How to make ali nazik kebap (Turkish kebabs)

Just meat on a stick? Hardly. With a few pointers from Turkish chef Somer Sivrioglu, of Sydney's Efendy restaurant, the humble kebab becomes so much more.
Rob Shaw

Just about every culture has some kind of skewered meat cooked over charcoal, from Japanese yakitori to Portuguese espetadas – pretty much anyone who had meat, fire and a stick gave it a go. In Turkey, where we call them kebaps, there are more than a hundred versions, from the familiar doner kebap (often misrepresented here in Australia) and the Adana kebap to lesserknown types using chicken, livers, sweetbreads, and small fish.

Every city has its own version, but Adana in the south and nearby Gaziantep each claim to be the capital of kebaps. I don’t side with either rival – I love both cities and visit them frequently – so the recipe here uses Adana-style meat in a Gaziantep-style dish.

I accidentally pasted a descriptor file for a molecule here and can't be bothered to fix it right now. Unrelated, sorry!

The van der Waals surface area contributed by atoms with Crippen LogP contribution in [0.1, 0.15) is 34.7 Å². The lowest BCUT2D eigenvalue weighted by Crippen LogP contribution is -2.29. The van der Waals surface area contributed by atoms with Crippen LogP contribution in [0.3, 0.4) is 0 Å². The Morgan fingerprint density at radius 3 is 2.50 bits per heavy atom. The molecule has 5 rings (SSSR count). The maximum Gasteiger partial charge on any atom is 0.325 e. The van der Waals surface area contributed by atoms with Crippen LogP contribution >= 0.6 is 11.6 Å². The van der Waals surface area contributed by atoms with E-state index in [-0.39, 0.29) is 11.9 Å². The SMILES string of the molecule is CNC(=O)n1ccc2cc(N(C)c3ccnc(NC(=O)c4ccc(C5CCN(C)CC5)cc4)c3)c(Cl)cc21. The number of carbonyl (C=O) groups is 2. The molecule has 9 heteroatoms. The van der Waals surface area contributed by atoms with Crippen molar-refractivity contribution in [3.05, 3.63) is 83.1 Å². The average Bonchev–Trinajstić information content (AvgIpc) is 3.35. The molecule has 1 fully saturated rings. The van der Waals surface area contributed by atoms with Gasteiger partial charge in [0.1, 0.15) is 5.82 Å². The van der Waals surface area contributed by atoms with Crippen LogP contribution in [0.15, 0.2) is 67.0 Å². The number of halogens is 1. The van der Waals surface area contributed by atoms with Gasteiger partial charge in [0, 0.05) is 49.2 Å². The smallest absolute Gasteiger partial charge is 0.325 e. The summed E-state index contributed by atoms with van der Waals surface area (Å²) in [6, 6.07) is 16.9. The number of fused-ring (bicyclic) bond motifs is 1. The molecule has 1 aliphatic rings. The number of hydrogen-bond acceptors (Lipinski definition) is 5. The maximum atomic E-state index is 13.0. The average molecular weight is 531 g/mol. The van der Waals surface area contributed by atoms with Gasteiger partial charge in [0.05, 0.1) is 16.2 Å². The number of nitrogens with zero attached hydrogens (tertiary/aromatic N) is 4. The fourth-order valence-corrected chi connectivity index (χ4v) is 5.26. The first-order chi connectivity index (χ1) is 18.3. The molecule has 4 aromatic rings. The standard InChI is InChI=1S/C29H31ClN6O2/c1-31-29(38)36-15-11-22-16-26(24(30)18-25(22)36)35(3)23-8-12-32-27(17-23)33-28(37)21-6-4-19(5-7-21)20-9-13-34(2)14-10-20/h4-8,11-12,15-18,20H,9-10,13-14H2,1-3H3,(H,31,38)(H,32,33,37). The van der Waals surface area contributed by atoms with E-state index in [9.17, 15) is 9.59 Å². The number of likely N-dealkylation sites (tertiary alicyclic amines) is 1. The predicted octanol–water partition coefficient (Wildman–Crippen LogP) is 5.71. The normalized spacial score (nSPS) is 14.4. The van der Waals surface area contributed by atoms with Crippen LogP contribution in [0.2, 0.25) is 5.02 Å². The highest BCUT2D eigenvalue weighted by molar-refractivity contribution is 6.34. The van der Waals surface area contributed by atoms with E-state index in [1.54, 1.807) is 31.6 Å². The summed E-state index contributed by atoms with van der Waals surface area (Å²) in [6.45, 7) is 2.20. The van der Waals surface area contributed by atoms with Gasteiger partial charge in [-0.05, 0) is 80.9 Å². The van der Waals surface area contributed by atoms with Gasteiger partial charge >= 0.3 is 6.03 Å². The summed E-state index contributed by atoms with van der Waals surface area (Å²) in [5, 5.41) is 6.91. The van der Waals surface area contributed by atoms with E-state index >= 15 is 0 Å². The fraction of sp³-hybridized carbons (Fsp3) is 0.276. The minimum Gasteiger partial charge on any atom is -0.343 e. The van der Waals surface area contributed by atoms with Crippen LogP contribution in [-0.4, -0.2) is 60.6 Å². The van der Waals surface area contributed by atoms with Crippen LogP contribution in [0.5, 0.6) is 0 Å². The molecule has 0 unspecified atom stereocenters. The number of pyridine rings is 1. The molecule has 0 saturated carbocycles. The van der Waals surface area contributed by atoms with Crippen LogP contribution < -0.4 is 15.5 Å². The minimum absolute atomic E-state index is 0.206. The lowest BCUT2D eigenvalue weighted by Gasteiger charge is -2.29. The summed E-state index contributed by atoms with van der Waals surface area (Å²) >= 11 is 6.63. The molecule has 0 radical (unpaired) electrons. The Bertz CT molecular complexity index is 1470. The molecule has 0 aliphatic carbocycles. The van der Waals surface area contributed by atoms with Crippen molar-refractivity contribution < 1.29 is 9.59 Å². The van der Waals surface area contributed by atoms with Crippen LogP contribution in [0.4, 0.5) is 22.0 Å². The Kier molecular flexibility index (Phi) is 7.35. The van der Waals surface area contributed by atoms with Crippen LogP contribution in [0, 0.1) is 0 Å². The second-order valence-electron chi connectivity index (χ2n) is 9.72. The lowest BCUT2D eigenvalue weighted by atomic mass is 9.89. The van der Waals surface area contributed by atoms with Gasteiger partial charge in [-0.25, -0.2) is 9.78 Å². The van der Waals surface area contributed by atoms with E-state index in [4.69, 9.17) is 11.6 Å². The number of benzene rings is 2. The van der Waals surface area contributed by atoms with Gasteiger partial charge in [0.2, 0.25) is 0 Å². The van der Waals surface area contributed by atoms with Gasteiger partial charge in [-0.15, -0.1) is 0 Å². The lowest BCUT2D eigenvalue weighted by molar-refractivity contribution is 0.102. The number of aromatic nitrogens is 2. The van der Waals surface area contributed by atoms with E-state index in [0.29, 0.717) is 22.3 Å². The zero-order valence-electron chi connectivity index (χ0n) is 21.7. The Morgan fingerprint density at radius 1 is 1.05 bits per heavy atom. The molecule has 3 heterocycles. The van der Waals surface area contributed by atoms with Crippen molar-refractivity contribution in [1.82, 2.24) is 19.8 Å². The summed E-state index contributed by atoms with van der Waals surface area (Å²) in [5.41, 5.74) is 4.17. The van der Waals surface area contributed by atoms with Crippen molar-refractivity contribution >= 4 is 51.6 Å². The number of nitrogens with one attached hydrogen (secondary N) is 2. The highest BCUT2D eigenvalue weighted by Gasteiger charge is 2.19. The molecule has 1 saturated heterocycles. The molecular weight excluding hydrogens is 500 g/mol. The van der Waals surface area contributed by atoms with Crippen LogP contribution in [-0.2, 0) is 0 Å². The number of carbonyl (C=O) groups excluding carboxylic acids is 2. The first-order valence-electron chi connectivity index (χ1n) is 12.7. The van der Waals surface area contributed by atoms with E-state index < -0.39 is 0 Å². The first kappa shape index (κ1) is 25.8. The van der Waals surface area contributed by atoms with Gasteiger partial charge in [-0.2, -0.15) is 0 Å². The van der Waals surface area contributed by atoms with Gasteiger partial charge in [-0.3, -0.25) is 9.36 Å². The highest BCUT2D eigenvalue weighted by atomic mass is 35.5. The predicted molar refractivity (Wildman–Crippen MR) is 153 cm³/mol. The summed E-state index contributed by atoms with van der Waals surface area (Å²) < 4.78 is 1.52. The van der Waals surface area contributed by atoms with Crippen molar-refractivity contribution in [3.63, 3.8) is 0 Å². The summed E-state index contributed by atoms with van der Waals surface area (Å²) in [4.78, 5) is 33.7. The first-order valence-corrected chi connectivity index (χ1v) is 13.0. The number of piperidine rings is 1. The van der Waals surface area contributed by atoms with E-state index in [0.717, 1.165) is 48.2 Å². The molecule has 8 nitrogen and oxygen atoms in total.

In Gaziantep, the ali nazik kebap, refined over centuries, combines four Turkish staples: lamb, eggplant, peppers and yoghurt.

The classic Adana kebap, meanwhile, uses five parts lamb belly or rib meat and one part tail fat, from a male lamb, with sweet red bullhorn peppers, paprika and salt. I’ve found just one butcher in Sydney who sells lamb tail fat, and I travel quite a distance – like most good Middle Eastern ingredients in Sydney, it’s found in the outer western suburbs – to buy his product to use in our kebabs at Efendy. So, since it’s next to impossible to find tail fat, I’ve used fatty lamb belly here, removing just the fat cap.

In traditional kebap houses, the meat is hand-cut with a sword-like knife called a zirh. And yet it’s a delicate skill. When choosing an apprentice, a kebap master would put a piece of paper between the chopping board and the lamb and ask the candidate to mince the meat using a zirh.